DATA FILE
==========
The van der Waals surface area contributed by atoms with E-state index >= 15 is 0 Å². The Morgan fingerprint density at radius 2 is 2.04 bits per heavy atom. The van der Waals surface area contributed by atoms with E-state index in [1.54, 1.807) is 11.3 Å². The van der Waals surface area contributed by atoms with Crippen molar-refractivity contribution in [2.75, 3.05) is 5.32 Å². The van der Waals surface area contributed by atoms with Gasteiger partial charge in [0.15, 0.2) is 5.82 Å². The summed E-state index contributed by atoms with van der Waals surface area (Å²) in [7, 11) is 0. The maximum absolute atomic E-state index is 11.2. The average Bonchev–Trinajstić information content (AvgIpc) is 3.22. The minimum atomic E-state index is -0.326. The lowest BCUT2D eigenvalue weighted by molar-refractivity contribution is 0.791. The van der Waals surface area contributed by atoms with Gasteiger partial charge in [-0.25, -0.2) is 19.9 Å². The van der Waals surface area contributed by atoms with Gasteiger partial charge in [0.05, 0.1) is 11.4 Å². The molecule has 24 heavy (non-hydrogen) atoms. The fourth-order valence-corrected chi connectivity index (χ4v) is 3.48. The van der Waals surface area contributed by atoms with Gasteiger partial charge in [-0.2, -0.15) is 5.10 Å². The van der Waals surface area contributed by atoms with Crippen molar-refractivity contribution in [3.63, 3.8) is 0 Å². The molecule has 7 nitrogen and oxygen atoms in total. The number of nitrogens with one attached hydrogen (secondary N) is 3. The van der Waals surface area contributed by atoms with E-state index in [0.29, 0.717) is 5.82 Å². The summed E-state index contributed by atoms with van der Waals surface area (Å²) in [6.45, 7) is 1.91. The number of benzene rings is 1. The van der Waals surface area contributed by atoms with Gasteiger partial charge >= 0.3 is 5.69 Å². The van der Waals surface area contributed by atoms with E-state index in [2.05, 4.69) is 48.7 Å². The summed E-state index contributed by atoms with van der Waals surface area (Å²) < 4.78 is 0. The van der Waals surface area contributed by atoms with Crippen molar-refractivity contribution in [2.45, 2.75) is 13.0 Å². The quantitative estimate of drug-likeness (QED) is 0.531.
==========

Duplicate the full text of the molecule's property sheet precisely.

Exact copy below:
The van der Waals surface area contributed by atoms with E-state index >= 15 is 0 Å². The Morgan fingerprint density at radius 2 is 2.04 bits per heavy atom. The van der Waals surface area contributed by atoms with E-state index in [1.54, 1.807) is 11.3 Å². The van der Waals surface area contributed by atoms with Crippen molar-refractivity contribution in [2.75, 3.05) is 5.32 Å². The van der Waals surface area contributed by atoms with Gasteiger partial charge in [0.15, 0.2) is 5.82 Å². The summed E-state index contributed by atoms with van der Waals surface area (Å²) in [7, 11) is 0. The maximum absolute atomic E-state index is 11.2. The average Bonchev–Trinajstić information content (AvgIpc) is 3.22. The minimum atomic E-state index is -0.326. The lowest BCUT2D eigenvalue weighted by molar-refractivity contribution is 0.791. The van der Waals surface area contributed by atoms with Gasteiger partial charge in [-0.25, -0.2) is 19.9 Å². The van der Waals surface area contributed by atoms with Gasteiger partial charge in [0.05, 0.1) is 11.4 Å². The molecule has 24 heavy (non-hydrogen) atoms. The fourth-order valence-corrected chi connectivity index (χ4v) is 3.48. The van der Waals surface area contributed by atoms with Gasteiger partial charge in [-0.2, -0.15) is 5.10 Å². The van der Waals surface area contributed by atoms with Crippen molar-refractivity contribution in [3.63, 3.8) is 0 Å². The molecule has 7 nitrogen and oxygen atoms in total. The number of nitrogens with one attached hydrogen (secondary N) is 3. The van der Waals surface area contributed by atoms with E-state index in [0.29, 0.717) is 5.82 Å². The summed E-state index contributed by atoms with van der Waals surface area (Å²) in [6.45, 7) is 1.91. The number of benzene rings is 1. The van der Waals surface area contributed by atoms with Gasteiger partial charge >= 0.3 is 5.69 Å². The van der Waals surface area contributed by atoms with E-state index in [2.05, 4.69) is 48.7 Å². The summed E-state index contributed by atoms with van der Waals surface area (Å²) < 4.78 is 0. The van der Waals surface area contributed by atoms with Crippen molar-refractivity contribution in [2.45, 2.75) is 13.0 Å². The quantitative estimate of drug-likeness (QED) is 0.531.